The Inclusive Climate Change Adaptation for a Sustainable Africa (ICCASA) is a nonprofit African based development organization committed to building resilience amongst communities in Africa through a gender-transformative approach. Together with Partners, ICCASA is committed to reducing gender inequalities through breakdown deep-rooted gender stereotypes that impede progress towards greater parity.
Headquartered in Nairobi Kenya,the organization is led by a team of gender and climate change experts and an advisory committee from various economic sectors who work hand in hand to address challenges faced by African countries to formulate gender responsive policies that inform effective mainstreaming of gender considerations into all aspects of programme design, implementation and evaluation
To contribute towards building adaptive capacity and enhancing resilience of communities in Africa
To generate data on gender and climate change issues, raise awareness and promote active participation of policy makers to be champions of gender mainstreaming in policies and strategies in the economic sectors that are aligned with climate change
ICCASA capitalizes on building the capacity of policy makers and influencers so as to promote gender mainstreaming in national and regional policies and strategies. This involves capacity building of members of parliament, government officials, sectoral policy making experts and various other stakeholders.
Advocacy acts as a key pillar to ICCASA’s work. This ensures that no one is left behind in the pursuit of gender mainstreaming in climate change policies and strategies. Our advocacy arm is what ensures that each stakeholder is well aware of the role the play and how it contributes to the success of the overall mandate of the organization.
The information gap is quite evident in gender and climate change. ICCASA capitalizes on the comprehensive expertise of the organization’s technical team and network to address this gap. This involves demystifying of national policies and action plans.
Africa’s climate is changing already and failure to limit warming to below 2°C could make the changes in the climate system irreversible often with cataclysmic consequences. In Africa, climate change impacts have the potential to increase the vulnerability, and threaten the livelihoods of, millions of poor people across the continent, many of whom already face exposure to a diversity of challenges, including hunger, gender inequalities, war, terrorism, disease outbreaks and loss of livelihoods. Key climate change impacts include increases in the intensity and/or frequency of prolonged dry spells and associated drought, floods, intense rainfall, and severe dust storms. However, there is a significant variance across the regions and and demographics with regard to vulnerability to these impacts.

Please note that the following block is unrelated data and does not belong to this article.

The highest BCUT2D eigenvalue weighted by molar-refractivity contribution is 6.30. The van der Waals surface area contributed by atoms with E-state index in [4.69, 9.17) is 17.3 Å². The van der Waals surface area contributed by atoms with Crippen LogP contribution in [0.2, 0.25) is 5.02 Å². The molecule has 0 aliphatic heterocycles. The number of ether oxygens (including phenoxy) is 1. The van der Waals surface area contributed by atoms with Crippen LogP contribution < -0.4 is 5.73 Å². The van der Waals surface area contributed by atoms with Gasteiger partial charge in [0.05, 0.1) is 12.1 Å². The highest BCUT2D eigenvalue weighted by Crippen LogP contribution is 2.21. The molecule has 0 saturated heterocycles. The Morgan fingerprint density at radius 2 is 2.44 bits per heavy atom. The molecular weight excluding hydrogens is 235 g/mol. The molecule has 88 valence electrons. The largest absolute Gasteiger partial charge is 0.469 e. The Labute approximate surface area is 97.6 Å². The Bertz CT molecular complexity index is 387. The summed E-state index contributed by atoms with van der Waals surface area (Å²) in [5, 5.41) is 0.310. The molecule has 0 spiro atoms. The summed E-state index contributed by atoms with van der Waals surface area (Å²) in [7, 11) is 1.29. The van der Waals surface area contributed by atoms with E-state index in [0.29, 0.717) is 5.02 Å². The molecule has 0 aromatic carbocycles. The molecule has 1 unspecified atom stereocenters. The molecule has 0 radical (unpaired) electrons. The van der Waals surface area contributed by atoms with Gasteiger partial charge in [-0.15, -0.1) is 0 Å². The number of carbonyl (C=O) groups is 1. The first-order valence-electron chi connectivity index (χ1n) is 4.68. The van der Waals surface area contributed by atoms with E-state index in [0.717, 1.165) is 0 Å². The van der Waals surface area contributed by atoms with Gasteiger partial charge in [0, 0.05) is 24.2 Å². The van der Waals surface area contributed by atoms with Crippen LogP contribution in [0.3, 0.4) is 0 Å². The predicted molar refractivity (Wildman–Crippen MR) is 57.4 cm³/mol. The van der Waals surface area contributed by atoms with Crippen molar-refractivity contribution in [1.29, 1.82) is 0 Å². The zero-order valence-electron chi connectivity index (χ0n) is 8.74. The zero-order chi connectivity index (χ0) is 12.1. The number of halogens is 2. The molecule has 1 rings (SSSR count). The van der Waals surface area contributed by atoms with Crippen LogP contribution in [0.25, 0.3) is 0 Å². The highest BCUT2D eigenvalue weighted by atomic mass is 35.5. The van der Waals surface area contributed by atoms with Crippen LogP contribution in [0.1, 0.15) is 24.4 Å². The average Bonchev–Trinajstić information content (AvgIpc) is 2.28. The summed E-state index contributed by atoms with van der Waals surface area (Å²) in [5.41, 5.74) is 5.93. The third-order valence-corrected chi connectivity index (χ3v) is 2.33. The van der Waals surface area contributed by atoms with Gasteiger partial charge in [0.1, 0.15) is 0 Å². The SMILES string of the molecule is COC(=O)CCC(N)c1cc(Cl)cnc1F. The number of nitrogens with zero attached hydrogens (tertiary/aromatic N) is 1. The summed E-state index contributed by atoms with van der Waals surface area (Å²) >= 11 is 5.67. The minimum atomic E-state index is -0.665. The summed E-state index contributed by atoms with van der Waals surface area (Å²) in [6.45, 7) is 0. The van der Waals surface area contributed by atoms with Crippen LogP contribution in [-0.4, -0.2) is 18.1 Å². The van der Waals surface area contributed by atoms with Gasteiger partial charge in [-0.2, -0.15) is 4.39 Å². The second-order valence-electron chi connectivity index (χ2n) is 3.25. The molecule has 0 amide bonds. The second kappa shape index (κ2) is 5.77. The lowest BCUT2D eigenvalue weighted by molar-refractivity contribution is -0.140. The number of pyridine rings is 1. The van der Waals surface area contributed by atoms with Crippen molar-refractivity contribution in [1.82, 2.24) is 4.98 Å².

The adverse impacts of climate change overly burden Africa’s poorest and the most marginalized segments of society, particularly women, children and indigenous peoples. Gender defined roles in society and sociocultural constraints render the above groups of people disproportionately vulnerable to climate change. Climate change impacts can and is already exacerbate existing gender inequalities. Whereas climate change poses risks to gains made to achieve sustainable development goals in Africa, the efforts at tackling the challenges create opportunities for advancing sound gender transformative policies and actions that gives due recognition to the unique contributions and skills of all members of society. These efforts should include pro-poor and gender-responsive legal and policy reform with the view towards strengthening the resilience of poor and marginalized groups (including women) and empowering them to develop sustainable and climate resilient livelihoods. Therefore, decision makers and development partners at all levels and sectors need to integrate gender perspectives into the planning, financing and implementation of adaptation and mitigation ef- forts. Gender inequalities are constraining and undermining climate change adaptation and mitigation actions across Africa. Those who are vulnerable and marginalized, with limited access to resources and assets, are already facing formidable barriers in adapting to climate change. Ignoring this challenge is maladaptive, as it adds to the vulnerabilities of those already burdened disproportionately and encourages new types of exclusions in Africa. To address the challenges posed by climate change requires that we transform our African societies into fairer and more just communities. Liberating the chains of inequalities, through policies and actions that promote gender-transformative adaptation and mitigation actions, can help achieve this change.